The biggest problem with video games is that they never found their own storytelling voice. Like when we made the transition from radio to television, early television shows were just radio with pictures until people figured out how to use the medium to its best advantage. Video games, unfortunately, have been stuck for years in the "interactive movie" rut. There are few if any games that seamlessly meld the gameplay with the narrative. They almost always stop the gameplay to shove the story in our face before letting us get back to playing, which I find jarring and unsatisfying. The Portal games are perhaps the best in this regard since the story never interrupts the game.

But I'm curious, what games do you consider to have especially good stories?

Avatar image for lostn


Wrong. I've played a number of the "classics", too

Name a few please. And summarize their endings just so I can confirm you actually played them.

You ask me for an example of a video game story I consider "the best", but to be honest, I remember games more for their gameplay than for their narrative.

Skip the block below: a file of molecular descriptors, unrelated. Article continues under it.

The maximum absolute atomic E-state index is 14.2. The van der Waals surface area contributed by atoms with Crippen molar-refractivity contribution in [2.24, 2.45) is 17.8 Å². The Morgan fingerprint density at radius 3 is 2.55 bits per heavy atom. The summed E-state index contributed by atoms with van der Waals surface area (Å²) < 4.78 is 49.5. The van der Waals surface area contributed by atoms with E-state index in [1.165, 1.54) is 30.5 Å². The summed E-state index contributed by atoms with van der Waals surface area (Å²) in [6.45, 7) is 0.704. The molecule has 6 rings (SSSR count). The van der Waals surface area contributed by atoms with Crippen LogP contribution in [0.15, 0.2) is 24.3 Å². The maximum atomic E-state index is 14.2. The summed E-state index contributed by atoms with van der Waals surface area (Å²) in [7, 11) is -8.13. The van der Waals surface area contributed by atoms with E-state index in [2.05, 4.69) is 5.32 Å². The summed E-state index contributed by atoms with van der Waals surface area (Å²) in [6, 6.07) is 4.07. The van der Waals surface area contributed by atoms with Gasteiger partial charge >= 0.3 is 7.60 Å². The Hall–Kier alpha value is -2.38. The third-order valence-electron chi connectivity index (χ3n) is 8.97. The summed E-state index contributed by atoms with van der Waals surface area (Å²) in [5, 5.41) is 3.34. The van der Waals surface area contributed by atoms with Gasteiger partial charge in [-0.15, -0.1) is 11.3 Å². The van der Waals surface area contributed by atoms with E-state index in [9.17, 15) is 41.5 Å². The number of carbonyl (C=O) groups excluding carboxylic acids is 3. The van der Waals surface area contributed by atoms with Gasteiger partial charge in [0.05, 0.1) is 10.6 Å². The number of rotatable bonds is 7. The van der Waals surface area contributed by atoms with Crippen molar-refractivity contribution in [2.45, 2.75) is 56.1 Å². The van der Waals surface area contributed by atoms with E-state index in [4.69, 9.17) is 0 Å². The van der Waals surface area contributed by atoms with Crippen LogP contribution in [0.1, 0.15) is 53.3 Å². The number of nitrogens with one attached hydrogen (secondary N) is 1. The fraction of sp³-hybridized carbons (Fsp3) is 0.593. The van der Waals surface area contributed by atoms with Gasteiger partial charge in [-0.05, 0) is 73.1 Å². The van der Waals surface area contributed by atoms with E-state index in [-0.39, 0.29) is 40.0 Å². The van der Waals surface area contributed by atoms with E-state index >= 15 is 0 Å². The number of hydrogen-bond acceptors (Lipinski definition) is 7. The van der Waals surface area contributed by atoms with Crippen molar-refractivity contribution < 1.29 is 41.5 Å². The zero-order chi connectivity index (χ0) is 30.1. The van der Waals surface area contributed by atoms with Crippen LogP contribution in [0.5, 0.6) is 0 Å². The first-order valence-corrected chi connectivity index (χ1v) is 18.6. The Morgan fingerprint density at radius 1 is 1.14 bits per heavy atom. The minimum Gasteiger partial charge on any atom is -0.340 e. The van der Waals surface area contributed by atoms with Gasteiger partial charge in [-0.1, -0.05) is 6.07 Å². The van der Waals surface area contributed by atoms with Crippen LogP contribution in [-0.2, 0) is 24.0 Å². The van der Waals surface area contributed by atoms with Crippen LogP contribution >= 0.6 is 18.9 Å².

Then don't use sentences like "even the very best" video game stories if you can't think of any you would use as your point of comparison.

and even their stories are average at best, even when compared to Hollywood movies, which is a pretty low bar.

That's a matter of opinion and one I don't agree with. Hollywood movies are mostly terrible.

I've never seen a video game story I would have any interest in if it weren't presented in the context of a video game.

I agree with you there. There are no video game stories I would want adapted either. But that isn't because they weren't good stories. It's because those stories would not work in any other medium due to constraints those mediums have that video games do not. They were good stories that would only work in video games. It works the other way too. There are no books or films or TV shows that I would want adapted into video game format, or any other format. What works in one medium does not work as well in another.

A book or film has a time and length constraints. You can't make a book too long or your publisher won't publish it. And a film is obviously going to be a couple of hours long. So if you adapted some 60 hour RPG, you can't do a 60 hour movie, and it's going to suck if truncated down to 2 hours.

What books don't have is visuals or audio. What films don't have is freedom of length. Video games have the best of both. What neither film, books or TV have is the ability to influence the story through player interaction, delivering different outcomes and endings. The potential is there to do things those mediums can't do.

There are few if any games that seamlessly meld the gameplay with the narrative.